Chinese Farms Cause More Pollution than Factories, Says Official Survey

The first Chinese census on pollution has revealed that fertilizers and pesticides, and not smokestacks, are the country’s biggest sources of . From The Guardian:

Senior officials said the disclosure, after a two-year study involving 570,000 people, would require a partial realignment of environmental policy from smoke stacks to chicken coops, cow sheds and fruit orchards.

Despite the sharp upward revision of figures on rural contamination, the government suggested the country’s pollution problem may be close to – or even past – a peak. That claim is likely to prompt scepticism among environmental groups.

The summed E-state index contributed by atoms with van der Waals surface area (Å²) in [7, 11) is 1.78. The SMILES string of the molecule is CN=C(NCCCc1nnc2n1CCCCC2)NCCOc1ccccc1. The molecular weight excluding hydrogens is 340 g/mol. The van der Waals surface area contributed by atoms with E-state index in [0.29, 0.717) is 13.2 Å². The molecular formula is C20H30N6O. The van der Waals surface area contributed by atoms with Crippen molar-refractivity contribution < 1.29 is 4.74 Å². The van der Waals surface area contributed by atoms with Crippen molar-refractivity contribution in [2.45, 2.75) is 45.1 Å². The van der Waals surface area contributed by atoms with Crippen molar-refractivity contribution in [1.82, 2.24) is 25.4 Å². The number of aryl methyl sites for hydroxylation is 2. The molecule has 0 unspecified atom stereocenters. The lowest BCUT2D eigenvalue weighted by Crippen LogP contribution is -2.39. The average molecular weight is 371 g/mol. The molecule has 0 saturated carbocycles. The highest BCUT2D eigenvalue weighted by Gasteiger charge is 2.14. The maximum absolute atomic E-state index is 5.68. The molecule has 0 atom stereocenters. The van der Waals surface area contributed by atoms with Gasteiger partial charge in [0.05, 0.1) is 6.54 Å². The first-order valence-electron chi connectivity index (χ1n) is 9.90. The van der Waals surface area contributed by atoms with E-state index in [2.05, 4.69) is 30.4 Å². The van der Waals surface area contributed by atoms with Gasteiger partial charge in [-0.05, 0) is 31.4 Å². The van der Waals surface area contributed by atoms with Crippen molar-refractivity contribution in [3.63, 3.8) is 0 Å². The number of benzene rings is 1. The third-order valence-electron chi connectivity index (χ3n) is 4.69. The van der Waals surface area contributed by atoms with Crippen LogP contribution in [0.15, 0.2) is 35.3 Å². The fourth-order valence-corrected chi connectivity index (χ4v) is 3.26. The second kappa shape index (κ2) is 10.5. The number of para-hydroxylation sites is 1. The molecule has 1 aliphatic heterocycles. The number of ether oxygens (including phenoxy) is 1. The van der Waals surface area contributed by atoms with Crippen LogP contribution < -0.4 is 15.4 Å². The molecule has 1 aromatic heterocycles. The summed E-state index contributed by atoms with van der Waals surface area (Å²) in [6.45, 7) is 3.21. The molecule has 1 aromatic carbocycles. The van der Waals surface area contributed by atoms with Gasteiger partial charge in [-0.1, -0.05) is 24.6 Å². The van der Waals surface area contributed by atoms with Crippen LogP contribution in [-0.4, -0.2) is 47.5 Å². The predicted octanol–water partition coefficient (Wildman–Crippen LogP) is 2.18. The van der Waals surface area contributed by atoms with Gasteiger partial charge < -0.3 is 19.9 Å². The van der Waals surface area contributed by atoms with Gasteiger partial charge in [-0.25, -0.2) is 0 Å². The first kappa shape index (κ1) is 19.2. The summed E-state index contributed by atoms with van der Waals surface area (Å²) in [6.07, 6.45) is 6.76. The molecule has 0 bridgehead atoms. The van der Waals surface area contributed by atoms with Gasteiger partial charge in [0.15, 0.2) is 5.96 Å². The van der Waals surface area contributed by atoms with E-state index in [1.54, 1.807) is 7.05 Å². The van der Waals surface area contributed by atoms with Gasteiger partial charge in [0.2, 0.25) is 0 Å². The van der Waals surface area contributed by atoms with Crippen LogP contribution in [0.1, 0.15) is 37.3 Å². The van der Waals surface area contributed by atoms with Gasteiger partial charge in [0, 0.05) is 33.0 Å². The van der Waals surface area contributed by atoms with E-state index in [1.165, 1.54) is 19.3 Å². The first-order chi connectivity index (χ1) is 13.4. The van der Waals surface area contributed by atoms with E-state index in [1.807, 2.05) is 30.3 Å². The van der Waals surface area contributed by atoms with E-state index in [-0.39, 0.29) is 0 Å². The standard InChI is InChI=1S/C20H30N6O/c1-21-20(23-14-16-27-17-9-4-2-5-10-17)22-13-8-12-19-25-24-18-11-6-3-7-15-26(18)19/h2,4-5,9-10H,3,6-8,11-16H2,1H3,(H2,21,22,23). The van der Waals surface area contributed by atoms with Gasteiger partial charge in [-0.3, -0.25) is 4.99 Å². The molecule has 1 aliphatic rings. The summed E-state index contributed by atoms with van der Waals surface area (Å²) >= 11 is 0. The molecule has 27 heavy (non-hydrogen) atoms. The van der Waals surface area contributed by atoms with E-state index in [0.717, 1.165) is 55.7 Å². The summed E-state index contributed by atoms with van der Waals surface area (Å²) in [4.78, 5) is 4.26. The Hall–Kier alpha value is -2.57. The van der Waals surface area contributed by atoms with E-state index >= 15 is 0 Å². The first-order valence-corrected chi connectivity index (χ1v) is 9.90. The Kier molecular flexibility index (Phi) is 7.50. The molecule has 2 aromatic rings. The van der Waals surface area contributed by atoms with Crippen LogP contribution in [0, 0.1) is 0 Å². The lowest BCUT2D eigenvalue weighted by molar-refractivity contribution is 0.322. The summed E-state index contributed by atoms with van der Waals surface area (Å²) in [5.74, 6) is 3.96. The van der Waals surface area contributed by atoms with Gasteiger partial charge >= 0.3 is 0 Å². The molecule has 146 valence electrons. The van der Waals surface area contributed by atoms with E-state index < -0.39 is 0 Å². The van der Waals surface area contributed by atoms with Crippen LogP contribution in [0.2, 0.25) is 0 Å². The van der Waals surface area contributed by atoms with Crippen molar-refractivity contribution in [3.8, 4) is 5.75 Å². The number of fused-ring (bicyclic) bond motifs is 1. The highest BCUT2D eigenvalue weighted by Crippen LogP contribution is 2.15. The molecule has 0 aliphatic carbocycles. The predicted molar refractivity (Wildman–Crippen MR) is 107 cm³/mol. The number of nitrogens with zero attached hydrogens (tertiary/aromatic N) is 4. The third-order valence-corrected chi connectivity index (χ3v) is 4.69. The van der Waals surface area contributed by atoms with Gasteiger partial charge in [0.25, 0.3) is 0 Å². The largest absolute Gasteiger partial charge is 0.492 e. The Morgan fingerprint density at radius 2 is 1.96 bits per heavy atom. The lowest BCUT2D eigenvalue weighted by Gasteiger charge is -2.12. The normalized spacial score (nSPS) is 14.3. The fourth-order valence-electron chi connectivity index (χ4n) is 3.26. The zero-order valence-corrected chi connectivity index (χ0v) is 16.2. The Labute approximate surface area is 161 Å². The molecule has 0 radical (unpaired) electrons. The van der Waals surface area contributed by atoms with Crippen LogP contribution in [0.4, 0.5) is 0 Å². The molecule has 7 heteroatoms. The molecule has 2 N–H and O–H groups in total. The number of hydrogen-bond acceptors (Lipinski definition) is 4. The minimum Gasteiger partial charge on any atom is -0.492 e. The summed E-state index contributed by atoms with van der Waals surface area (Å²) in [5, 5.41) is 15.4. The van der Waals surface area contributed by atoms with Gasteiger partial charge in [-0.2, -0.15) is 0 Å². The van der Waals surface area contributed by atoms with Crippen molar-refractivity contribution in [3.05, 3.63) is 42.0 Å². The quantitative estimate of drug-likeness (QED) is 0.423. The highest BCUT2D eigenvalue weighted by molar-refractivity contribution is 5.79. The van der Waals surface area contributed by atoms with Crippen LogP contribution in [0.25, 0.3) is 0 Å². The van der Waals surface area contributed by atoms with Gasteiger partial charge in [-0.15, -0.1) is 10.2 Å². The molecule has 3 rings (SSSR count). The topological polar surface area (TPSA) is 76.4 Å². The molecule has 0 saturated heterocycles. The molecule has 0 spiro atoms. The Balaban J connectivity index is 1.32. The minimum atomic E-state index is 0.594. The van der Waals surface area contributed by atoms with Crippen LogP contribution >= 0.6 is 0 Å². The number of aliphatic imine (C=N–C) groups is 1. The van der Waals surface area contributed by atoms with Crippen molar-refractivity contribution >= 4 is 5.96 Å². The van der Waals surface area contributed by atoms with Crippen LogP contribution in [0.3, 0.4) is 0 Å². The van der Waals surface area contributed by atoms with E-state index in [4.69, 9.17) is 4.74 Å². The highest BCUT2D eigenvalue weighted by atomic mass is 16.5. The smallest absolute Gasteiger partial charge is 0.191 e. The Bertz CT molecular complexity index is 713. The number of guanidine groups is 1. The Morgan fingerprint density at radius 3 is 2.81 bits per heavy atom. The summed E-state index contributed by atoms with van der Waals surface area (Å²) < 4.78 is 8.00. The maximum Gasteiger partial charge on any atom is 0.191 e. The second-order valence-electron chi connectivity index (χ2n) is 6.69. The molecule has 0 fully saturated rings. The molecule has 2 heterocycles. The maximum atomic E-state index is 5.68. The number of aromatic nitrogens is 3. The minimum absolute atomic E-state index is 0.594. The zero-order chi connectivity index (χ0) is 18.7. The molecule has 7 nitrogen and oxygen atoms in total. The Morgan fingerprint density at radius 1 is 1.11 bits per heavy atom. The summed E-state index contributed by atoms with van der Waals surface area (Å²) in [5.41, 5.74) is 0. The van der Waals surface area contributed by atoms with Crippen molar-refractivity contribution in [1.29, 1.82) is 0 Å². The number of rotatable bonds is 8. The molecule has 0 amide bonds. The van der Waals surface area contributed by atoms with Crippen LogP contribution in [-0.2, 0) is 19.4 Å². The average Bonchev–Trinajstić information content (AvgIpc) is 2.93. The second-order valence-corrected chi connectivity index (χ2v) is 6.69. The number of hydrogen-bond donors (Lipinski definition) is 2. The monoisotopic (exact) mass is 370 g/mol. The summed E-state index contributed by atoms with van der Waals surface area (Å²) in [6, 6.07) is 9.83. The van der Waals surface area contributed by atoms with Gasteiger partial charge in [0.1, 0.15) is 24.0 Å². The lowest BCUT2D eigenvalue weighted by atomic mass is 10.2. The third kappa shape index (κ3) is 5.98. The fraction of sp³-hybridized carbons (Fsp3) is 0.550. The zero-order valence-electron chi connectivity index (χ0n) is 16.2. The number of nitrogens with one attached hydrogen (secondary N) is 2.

According to insiders, the release of the groundbreaking report was delayed by resistance from the ministry, which had previously insisted that farms contributed only a tiny fraction of pollution in China.

The census disproves these claims completely. According to the study, agriculture is responsible for 43.7% of the nation’s chemical oxygen demand (the main measure of organic compounds in water), 67% of phosphorus and 57% of nitrogen discharges.

See also “China Report Shows More Pollution in Waterways” from the New York Times and “Why do lakes in China turn green? Report finds surprising new culprit” from the Christian Science Monitor.

February 9, 2010 2:26 PM
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